In Aetna Insurance Company v. Naquin, 488 So. 2d 950 (La. 1986), a property insurer's suit against a contractor for reimbursement of funds paid to tenants on behalf of an insured landlord was consolidated with the insured landlord's suit against the contractor for alleged negligent performance.
National Automotive Insurance Company cites Aetna for its description of subrogation, as follows:
The granting of subrogation is completely compatible with the whole of Louisiana law. The insurer is not a mere volunteer who has paid the debt. Therefore he should not fit under the general rule of LSA-C.C. art. 2134. See now La. C.C. art. 1855. The Code recognizes that a person with an interest who pays in his own name and is bound with the other debtor ought to be subrogated to the creditor's rights against the other debtor, unlike a mere volunteer. This recognition is embodied in LSA-C.C. art. 2161(3). See now La. C.C. art. 1829.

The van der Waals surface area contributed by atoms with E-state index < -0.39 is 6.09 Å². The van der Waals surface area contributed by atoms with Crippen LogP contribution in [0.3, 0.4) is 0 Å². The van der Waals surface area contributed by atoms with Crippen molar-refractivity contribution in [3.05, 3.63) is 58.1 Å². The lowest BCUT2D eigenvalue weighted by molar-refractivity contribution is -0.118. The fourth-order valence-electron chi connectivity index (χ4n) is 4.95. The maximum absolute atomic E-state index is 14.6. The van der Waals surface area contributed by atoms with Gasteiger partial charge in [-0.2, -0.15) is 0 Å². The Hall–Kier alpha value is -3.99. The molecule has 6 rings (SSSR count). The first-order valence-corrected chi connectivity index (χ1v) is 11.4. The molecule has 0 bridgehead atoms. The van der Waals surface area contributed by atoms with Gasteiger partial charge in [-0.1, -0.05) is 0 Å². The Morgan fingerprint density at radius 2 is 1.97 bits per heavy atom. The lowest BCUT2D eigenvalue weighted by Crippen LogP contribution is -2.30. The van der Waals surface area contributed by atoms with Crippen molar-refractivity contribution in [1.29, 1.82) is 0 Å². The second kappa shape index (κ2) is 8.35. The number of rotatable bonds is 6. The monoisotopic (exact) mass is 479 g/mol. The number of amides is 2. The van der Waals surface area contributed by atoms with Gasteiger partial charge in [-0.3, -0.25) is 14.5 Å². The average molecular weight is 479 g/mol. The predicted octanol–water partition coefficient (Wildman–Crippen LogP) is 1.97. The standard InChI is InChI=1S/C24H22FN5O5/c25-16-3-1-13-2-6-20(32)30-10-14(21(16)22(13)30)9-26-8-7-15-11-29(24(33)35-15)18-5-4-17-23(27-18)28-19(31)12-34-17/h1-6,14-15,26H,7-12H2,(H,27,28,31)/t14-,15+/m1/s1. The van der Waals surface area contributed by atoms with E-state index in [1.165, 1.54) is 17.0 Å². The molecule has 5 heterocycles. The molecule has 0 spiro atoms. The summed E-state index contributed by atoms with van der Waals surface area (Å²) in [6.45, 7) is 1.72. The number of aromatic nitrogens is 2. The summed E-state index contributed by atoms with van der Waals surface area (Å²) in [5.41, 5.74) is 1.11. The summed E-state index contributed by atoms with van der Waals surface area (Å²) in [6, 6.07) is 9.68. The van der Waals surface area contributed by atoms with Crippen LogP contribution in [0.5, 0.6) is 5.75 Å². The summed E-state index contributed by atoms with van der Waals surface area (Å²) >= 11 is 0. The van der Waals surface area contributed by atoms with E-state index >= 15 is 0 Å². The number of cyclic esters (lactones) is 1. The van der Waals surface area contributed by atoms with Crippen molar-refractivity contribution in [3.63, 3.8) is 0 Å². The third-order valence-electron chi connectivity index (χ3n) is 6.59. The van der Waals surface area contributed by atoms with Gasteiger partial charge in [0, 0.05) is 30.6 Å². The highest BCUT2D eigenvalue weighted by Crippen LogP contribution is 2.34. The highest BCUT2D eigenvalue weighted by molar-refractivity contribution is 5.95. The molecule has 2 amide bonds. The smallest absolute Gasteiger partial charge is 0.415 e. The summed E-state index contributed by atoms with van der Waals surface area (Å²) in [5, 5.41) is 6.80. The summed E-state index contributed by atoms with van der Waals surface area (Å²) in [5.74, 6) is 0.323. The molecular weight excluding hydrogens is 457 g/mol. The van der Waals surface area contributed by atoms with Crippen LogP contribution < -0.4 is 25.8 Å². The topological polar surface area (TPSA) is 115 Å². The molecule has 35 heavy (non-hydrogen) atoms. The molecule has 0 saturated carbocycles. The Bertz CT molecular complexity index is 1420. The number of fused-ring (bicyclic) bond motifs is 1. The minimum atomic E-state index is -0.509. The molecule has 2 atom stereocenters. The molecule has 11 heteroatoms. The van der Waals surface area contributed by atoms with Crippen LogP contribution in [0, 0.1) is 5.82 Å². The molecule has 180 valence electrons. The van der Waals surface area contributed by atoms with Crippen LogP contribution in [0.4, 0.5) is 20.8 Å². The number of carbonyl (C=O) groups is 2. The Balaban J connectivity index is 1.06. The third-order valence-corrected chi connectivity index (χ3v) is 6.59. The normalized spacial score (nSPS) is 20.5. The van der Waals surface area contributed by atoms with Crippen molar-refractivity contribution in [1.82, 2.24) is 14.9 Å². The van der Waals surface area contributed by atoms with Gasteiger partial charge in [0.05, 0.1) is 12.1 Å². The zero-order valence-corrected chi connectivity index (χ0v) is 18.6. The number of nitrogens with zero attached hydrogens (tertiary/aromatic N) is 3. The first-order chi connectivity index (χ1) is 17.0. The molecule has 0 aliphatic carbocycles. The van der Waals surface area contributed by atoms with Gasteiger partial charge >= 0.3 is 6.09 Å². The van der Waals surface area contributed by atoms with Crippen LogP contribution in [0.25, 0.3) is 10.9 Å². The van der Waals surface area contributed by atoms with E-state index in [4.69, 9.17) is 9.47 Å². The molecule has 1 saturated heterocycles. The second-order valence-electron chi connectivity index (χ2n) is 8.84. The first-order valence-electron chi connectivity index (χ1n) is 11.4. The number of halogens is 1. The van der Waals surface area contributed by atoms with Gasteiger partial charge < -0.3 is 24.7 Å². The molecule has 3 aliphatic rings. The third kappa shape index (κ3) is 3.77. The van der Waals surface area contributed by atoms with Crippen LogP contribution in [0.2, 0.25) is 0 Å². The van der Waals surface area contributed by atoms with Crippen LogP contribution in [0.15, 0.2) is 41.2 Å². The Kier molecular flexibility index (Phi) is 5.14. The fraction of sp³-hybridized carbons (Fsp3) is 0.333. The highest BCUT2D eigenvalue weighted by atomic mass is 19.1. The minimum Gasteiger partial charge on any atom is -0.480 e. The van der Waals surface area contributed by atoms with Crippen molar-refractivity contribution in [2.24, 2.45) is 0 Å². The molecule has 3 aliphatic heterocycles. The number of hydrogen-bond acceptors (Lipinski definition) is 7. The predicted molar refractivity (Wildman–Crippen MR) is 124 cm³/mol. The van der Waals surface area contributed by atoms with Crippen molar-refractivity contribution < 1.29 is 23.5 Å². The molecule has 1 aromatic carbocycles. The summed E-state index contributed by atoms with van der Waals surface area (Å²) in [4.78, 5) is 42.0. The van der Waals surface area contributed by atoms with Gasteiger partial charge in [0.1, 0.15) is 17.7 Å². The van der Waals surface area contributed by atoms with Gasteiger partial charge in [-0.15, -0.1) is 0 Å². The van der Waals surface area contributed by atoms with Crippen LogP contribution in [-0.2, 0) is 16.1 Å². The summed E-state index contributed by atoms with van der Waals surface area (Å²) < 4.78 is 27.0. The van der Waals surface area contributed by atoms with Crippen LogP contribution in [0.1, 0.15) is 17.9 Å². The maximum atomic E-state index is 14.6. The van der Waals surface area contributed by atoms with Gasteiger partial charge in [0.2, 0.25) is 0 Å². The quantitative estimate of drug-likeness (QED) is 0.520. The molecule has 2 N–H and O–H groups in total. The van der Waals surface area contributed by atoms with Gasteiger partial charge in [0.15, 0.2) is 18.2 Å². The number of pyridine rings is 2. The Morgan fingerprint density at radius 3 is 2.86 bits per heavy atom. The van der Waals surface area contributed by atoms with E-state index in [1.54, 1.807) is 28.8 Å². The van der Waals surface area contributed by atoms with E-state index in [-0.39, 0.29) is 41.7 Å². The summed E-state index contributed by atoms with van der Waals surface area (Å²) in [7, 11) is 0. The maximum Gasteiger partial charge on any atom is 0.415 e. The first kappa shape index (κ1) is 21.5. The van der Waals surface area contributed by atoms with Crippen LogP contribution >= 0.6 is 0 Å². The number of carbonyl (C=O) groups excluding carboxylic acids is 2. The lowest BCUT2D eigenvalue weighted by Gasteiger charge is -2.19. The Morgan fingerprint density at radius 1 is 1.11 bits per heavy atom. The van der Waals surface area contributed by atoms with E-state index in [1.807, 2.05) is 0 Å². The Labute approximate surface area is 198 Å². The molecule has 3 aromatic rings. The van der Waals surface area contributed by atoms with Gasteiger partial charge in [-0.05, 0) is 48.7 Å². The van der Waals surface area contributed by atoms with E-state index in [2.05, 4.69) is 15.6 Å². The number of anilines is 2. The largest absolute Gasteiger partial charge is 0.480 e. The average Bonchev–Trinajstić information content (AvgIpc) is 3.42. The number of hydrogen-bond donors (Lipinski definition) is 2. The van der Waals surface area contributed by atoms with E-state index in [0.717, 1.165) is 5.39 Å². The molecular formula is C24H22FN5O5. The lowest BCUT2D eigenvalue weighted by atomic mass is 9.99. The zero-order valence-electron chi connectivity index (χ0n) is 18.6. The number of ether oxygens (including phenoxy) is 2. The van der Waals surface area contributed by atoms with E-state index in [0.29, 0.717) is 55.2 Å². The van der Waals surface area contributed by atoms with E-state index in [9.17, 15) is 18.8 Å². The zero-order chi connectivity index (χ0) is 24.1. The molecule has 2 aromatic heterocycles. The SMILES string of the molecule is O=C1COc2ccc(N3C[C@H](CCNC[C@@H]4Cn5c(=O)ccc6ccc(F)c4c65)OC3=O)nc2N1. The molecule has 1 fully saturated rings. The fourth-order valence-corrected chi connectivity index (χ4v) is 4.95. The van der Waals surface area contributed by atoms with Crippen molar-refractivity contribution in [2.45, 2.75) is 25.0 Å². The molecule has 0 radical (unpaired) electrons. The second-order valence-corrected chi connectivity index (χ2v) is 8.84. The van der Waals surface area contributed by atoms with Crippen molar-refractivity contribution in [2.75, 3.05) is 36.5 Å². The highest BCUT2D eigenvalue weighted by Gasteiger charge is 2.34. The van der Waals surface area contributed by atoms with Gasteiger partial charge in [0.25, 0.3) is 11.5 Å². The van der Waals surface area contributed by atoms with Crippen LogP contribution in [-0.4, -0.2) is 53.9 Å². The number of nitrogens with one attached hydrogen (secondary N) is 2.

Subrogation is also consistent with Louisiana law concerning collateral sources. The "collateral sources" doctrine serves to prevent the defendant from receiving a windfall because the victim has chosen to provide, by contract, other sources of redress for injury. We do not permit this credit for the defendant because of the recognition that he is in fact liable for the harms so paid for by others. To the extent that others properly present their claims they should be reimbursed. (488 So. 2d at 954.)